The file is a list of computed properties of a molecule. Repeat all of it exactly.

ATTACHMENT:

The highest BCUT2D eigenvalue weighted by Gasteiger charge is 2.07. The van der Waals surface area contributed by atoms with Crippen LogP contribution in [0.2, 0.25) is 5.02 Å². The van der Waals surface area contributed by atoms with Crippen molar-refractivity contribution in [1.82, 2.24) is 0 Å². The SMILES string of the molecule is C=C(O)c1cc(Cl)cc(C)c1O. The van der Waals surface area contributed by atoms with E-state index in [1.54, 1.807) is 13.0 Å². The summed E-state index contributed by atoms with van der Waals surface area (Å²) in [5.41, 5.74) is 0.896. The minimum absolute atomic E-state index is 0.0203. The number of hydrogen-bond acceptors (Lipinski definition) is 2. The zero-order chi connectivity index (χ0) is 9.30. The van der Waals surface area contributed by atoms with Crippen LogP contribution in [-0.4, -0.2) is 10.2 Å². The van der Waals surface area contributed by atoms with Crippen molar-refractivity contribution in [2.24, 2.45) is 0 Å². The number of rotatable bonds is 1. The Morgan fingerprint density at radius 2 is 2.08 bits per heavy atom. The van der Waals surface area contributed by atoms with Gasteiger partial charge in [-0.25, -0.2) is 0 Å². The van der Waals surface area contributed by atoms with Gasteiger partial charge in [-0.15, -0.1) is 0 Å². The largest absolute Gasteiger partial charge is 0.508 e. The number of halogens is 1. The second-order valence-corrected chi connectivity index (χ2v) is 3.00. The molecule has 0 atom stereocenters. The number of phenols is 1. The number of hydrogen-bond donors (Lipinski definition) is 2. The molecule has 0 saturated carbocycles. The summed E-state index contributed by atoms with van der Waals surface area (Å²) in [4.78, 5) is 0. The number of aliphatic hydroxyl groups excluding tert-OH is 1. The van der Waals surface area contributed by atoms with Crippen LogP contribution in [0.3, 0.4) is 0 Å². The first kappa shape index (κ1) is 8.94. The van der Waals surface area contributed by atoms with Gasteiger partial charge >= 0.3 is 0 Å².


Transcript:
The highest BCUT2D eigenvalue weighted by Gasteiger charge is 2.07. The van der Waals surface area contributed by atoms with Crippen LogP contribution in [0.2, 0.25) is 5.02 Å². The van der Waals surface area contributed by atoms with Crippen molar-refractivity contribution in [1.82, 2.24) is 0 Å². The SMILES string of the molecule is C=C(O)c1cc(Cl)cc(C)c1O. The van der Waals surface area contributed by atoms with E-state index in [1.54, 1.807) is 13.0 Å². The summed E-state index contributed by atoms with van der Waals surface area (Å²) in [5.41, 5.74) is 0.896. The minimum absolute atomic E-state index is 0.0203. The number of hydrogen-bond acceptors (Lipinski definition) is 2. The zero-order chi connectivity index (χ0) is 9.30. The van der Waals surface area contributed by atoms with Crippen LogP contribution in [-0.4, -0.2) is 10.2 Å². The van der Waals surface area contributed by atoms with Crippen molar-refractivity contribution in [2.24, 2.45) is 0 Å². The number of rotatable bonds is 1. The Morgan fingerprint density at radius 2 is 2.08 bits per heavy atom. The van der Waals surface area contributed by atoms with Gasteiger partial charge in [-0.25, -0.2) is 0 Å². The van der Waals surface area contributed by atoms with Gasteiger partial charge in [-0.15, -0.1) is 0 Å². The largest absolute Gasteiger partial charge is 0.508 e. The number of halogens is 1. The second-order valence-corrected chi connectivity index (χ2v) is 3.00. The molecule has 0 atom stereocenters. The number of phenols is 1. The number of hydrogen-bond donors (Lipinski definition) is 2. The molecule has 0 saturated carbocycles. The summed E-state index contributed by atoms with van der Waals surface area (Å²) in [4.78, 5) is 0. The number of aliphatic hydroxyl groups excluding tert-OH is 1. The van der Waals surface area contributed by atoms with Crippen LogP contribution in [0.3, 0.4) is 0 Å². The first kappa shape index (κ1) is 8.94. The van der Waals surface area contributed by atoms with Gasteiger partial charge >= 0.3 is 0 Å².